Do’s and Don’ts of a Cash-Out Mortgage Refinance

There is a lot of Do’s and Don’ts of a Cash-Out Mortgage Refinance. You like Millions of homeowners may be wondering if it’s time to take advantage of your growing equity to improve life with a Refinance.

I’ve helped hundreds of clients over the years with mortgage refinances. When done properly a Cash-Out Refi can really be a game-changer but when done poorly it has the potential to set families up for major disaster. I’ve identified some Do’s and Don’ts to be aware of when deciding if a Cash-Out Mortgage Refinance is the right thing to do.

Rising Values

Let’s start by talking about property values. It’s been just over ten years since the Mortgage Meltdown and we’re finally seeing home values recover and even exceed previous levels from before the crash. Last month an appraiser told me he’s seeing home values in some neighborhoods grow by as much as 12%-15% annually. That means that for a family with a $300,000 home they could realize as much as $45,000 in appreciation this year.

When is Cash-Out a good idea?

In my mind, the key to using a Cash-Out Mortgage Refinance effectively isn’t so much about the Interest Rate, Home values, or amount of cashback. It’s more about why you’re considering getting Cash Out and how it benefits you long-term.

For example, using the equity in your home to consolidate debts and save $1500 a month in debt payments could be a great thing. This will allow you to start saving more for retirement. But using the equity in your home to buy a new boat and a flat-screen TV could be putting you at risk.

Good Reasons to do a Cash-Out Mortgage Refinance

  • Lowering your Interest Rate – Refinancing your mortgage usually makes sense if you’re either doing a low/no-cost refinance and dropping your rate by at least .25% or more. Or if you’re paying standard closing costs you’ll typically want a drop of .75%-1% or more on your new interest rate.
  • Consolidating High Rate Debts – If you’re raising your Mortgage Interest rate a Refinance might still be a great idea if you’re consolidating other high payment and high rate loans. For example, raising your mortgage rate from 4% to 4.5% could make sense if you’re paying off other debts with rates above 10%. The goal long-term is for you to pay less interest and keep more of your own money. This strategy could help you do that.
  • Starting a Business – Business loans typically have interest rates at 8% for well-qualified businesses and as much as 25% or higher for new not so qualified businesses. A 4.75% mortgage rate and 30-year payment term could make or break a business that is struggling to build cash flow.
  • Home Remodel – Home Remodels can be a good reason to take cash out. But make sure you’re making improvements that will either make this a home you’ll love for many decades or that will add real value to the home. Often I have clients who will invest $50,000 in upgrades to the home. Only to be devastated to find the upgrades increased the home’s real value by $20,000 when they go to sell a couple of years later.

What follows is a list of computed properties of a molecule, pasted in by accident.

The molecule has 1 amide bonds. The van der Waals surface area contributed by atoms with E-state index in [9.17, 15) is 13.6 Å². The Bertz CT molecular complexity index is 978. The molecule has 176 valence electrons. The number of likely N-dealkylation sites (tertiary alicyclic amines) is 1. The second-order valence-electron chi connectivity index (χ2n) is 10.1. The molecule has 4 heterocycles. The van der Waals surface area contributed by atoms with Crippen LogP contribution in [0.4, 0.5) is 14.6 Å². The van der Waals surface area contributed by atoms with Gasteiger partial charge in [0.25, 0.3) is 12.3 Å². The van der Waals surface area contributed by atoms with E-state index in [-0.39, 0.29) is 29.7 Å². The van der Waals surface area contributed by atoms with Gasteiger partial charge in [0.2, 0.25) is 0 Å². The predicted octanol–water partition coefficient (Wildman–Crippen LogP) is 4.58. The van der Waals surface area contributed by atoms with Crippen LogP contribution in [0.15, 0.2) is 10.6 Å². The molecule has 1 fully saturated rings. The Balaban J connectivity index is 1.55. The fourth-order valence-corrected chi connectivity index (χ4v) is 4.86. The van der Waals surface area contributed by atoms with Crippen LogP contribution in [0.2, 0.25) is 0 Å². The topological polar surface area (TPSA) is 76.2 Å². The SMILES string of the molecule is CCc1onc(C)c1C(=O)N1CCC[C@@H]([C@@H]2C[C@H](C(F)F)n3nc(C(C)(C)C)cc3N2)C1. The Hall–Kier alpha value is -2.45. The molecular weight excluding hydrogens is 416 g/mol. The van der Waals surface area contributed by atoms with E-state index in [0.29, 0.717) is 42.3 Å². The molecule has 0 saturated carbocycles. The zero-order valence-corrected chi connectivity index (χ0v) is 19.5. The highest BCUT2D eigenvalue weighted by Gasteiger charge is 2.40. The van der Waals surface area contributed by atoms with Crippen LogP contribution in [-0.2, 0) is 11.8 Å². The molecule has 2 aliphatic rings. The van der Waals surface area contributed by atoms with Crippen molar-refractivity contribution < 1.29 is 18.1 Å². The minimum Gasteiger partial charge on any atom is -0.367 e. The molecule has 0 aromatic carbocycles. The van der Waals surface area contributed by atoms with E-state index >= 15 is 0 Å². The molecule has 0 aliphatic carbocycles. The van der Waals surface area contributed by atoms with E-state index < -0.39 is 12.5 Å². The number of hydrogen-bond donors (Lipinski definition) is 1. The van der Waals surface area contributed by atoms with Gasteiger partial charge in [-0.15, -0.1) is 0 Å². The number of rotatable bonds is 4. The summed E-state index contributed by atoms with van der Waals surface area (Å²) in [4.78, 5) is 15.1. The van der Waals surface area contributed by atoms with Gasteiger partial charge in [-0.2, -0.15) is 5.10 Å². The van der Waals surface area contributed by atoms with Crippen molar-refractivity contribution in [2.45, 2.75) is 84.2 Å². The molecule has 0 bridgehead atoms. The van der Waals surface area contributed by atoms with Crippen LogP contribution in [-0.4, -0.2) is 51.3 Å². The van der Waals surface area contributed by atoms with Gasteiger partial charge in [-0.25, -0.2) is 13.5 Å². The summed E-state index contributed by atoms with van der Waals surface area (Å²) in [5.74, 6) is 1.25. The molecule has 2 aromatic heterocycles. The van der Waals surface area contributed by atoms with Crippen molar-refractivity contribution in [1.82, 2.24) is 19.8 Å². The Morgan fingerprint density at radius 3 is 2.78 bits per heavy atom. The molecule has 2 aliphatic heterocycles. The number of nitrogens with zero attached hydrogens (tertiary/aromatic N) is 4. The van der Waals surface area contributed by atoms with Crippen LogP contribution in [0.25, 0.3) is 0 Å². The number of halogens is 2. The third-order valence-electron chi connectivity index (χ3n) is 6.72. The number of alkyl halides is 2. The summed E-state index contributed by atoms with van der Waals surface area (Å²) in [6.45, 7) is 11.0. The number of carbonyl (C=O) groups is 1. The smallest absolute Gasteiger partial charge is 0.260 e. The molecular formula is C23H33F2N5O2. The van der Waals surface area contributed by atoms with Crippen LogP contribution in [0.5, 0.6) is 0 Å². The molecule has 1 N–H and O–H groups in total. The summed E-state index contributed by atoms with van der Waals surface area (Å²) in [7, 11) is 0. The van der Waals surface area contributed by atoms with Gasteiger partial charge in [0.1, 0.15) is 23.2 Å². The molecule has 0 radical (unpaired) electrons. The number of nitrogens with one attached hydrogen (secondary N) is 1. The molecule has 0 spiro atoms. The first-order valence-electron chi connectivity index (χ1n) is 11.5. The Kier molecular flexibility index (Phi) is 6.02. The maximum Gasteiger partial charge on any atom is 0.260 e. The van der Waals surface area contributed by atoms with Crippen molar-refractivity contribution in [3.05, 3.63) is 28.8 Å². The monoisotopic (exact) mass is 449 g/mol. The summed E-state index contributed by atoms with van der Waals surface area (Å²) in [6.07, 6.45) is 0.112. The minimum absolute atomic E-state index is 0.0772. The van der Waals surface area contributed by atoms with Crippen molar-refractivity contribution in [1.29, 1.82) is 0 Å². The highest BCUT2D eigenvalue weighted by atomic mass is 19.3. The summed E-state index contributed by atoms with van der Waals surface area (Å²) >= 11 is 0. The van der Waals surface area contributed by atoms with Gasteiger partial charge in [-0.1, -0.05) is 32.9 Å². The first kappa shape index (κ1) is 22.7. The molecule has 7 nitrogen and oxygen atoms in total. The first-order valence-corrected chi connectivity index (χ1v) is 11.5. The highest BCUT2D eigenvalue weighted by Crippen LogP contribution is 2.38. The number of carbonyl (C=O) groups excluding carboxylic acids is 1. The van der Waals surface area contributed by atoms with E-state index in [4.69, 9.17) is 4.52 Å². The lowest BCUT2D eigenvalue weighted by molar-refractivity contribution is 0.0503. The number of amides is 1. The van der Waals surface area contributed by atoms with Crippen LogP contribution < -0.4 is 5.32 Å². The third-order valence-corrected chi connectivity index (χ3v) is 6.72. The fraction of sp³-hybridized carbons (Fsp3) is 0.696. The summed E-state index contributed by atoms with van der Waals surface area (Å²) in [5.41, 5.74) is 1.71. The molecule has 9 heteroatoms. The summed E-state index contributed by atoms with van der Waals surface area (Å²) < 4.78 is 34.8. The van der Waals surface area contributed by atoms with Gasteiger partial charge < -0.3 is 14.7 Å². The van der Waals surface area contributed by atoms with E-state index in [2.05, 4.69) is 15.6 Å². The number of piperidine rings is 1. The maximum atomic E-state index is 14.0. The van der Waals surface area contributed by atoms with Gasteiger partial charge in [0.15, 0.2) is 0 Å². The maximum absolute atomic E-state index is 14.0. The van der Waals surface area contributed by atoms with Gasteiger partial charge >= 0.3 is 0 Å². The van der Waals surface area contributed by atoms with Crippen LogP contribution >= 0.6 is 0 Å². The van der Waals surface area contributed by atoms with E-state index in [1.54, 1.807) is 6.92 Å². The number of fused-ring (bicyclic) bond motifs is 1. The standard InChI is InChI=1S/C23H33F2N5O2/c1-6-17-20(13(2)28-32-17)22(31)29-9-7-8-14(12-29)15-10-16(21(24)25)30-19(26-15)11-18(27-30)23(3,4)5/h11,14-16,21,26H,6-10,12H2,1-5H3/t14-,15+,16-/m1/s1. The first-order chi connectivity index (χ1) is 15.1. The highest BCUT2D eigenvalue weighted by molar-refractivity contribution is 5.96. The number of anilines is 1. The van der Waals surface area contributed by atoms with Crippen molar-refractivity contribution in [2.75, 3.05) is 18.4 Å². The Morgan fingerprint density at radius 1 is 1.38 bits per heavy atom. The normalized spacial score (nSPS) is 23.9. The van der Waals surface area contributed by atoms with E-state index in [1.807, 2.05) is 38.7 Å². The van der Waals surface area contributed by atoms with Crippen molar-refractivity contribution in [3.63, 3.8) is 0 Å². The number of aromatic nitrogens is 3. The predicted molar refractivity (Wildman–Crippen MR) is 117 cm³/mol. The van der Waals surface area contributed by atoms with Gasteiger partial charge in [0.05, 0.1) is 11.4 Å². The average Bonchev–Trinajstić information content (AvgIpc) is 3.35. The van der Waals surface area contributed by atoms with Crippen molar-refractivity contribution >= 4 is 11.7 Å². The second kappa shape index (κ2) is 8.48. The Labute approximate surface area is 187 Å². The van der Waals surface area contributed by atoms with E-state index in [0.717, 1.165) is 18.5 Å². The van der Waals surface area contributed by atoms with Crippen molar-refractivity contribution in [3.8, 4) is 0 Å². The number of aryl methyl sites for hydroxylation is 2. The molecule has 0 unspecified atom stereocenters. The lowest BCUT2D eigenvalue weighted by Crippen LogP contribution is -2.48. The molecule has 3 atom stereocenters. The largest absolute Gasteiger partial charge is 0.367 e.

Bad Reasons to do a Cash-Out Mortgage Refinance

I’m not allowed to steer my clients toward one decision or another but I do try to help them understand the risks involved with certain decisions. These are some of the motivations that make me nervous when doing a cash-out Refinance:

  • Consumer Spending – Using Home equity is a good solution to get you out of a hole you’re already in. But using it to get into a bigger hole is a bad idea. Cars, Electronics, Vacations, or other toys have little to no real value long-term. Taking on a 30-year debt for something like this is essentially the same as handcuffing yourself to a rock and throwing away the key. Maybe you can handle it but you’re going to bear that weight for a very long time.
  • High Cost to Reward Ratio – When doing a Cash-Out I like to see a significant benefit for my clients. For example, saving $1000-$3000 in total monthly debt payments is a great improvement. This frees them up and allows them to live better and save more. What I don’t like is for them to pay thousands in closing costs to just save a minimal amount in monthly payments and/or receive just a few thousand dollars in cashback.

If you’re going to do a Cash-Out Refinance my recommendation is to take full advantage of it to get the maximum benefit, the kind of benefit that will make it so you don’t have to refinance again ever or at least for a very long time. If possible roll all of your debts into one monthly mortgage payment, use the equity to get you closer to your goals and do your best to mitigate high costs and interest rates.

Current Interest Rates

Depending on the type of loan you’re looking at, current interest rates are still averaging in the low to high 4% range. Most analysts project rates to go higher in the next few years so the current combination of high home values and record low-interest rates might make right now the best time to pull the trigger on a Cash-Out Refinance.

Call me to talk about your options and weigh the pros and cons of doing a refinance now.

Trevor Carlson


Heritage Home Loans


Heritage NMLS #1497455 Trevor?s NMLS #: 267962

1060 South Main Street Bldg. A Suite 101B

St George Utah 84770